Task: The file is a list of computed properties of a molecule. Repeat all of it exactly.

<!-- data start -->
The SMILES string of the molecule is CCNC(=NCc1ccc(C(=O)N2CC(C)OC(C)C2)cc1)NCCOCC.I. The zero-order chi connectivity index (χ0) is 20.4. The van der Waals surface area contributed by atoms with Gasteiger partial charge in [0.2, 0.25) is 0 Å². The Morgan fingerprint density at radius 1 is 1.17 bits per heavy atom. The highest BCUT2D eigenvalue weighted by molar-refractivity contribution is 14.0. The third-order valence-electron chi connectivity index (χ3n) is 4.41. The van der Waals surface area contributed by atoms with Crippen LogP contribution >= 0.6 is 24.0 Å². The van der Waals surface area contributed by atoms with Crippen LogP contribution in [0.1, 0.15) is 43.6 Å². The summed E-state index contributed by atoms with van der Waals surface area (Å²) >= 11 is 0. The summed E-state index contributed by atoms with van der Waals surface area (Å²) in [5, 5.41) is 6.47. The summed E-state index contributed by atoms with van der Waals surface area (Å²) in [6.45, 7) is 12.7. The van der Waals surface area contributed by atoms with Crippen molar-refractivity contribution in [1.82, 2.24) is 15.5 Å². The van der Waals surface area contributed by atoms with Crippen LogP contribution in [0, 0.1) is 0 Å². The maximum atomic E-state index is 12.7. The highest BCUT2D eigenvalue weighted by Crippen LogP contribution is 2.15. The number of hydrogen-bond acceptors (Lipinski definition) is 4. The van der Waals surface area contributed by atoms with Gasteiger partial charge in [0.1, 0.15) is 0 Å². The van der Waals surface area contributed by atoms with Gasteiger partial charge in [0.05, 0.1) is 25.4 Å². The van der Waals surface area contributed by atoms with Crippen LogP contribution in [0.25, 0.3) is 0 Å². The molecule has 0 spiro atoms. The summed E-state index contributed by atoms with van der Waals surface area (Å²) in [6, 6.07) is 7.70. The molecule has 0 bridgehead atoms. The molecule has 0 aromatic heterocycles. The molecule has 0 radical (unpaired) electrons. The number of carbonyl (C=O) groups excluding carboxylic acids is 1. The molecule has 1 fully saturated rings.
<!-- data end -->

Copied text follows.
The SMILES string of the molecule is CCNC(=NCc1ccc(C(=O)N2CC(C)OC(C)C2)cc1)NCCOCC.I. The zero-order chi connectivity index (χ0) is 20.4. The van der Waals surface area contributed by atoms with Gasteiger partial charge in [0.2, 0.25) is 0 Å². The Morgan fingerprint density at radius 1 is 1.17 bits per heavy atom. The highest BCUT2D eigenvalue weighted by molar-refractivity contribution is 14.0. The third-order valence-electron chi connectivity index (χ3n) is 4.41. The van der Waals surface area contributed by atoms with Crippen LogP contribution >= 0.6 is 24.0 Å². The van der Waals surface area contributed by atoms with Crippen LogP contribution in [0.1, 0.15) is 43.6 Å². The summed E-state index contributed by atoms with van der Waals surface area (Å²) >= 11 is 0. The summed E-state index contributed by atoms with van der Waals surface area (Å²) in [5, 5.41) is 6.47. The summed E-state index contributed by atoms with van der Waals surface area (Å²) in [6.45, 7) is 12.7. The van der Waals surface area contributed by atoms with Crippen molar-refractivity contribution in [1.82, 2.24) is 15.5 Å². The van der Waals surface area contributed by atoms with Crippen LogP contribution in [0, 0.1) is 0 Å². The maximum atomic E-state index is 12.7. The highest BCUT2D eigenvalue weighted by Crippen LogP contribution is 2.15. The number of hydrogen-bond acceptors (Lipinski definition) is 4. The van der Waals surface area contributed by atoms with Gasteiger partial charge in [0.1, 0.15) is 0 Å². The van der Waals surface area contributed by atoms with Gasteiger partial charge in [0.05, 0.1) is 25.4 Å². The van der Waals surface area contributed by atoms with Crippen LogP contribution in [0.25, 0.3) is 0 Å². The molecule has 0 spiro atoms. The summed E-state index contributed by atoms with van der Waals surface area (Å²) in [6, 6.07) is 7.70. The molecule has 0 bridgehead atoms. The molecule has 0 aromatic heterocycles. The molecule has 0 radical (unpaired) electrons. The number of carbonyl (C=O) groups excluding carboxylic acids is 1. The molecule has 1 fully saturated rings.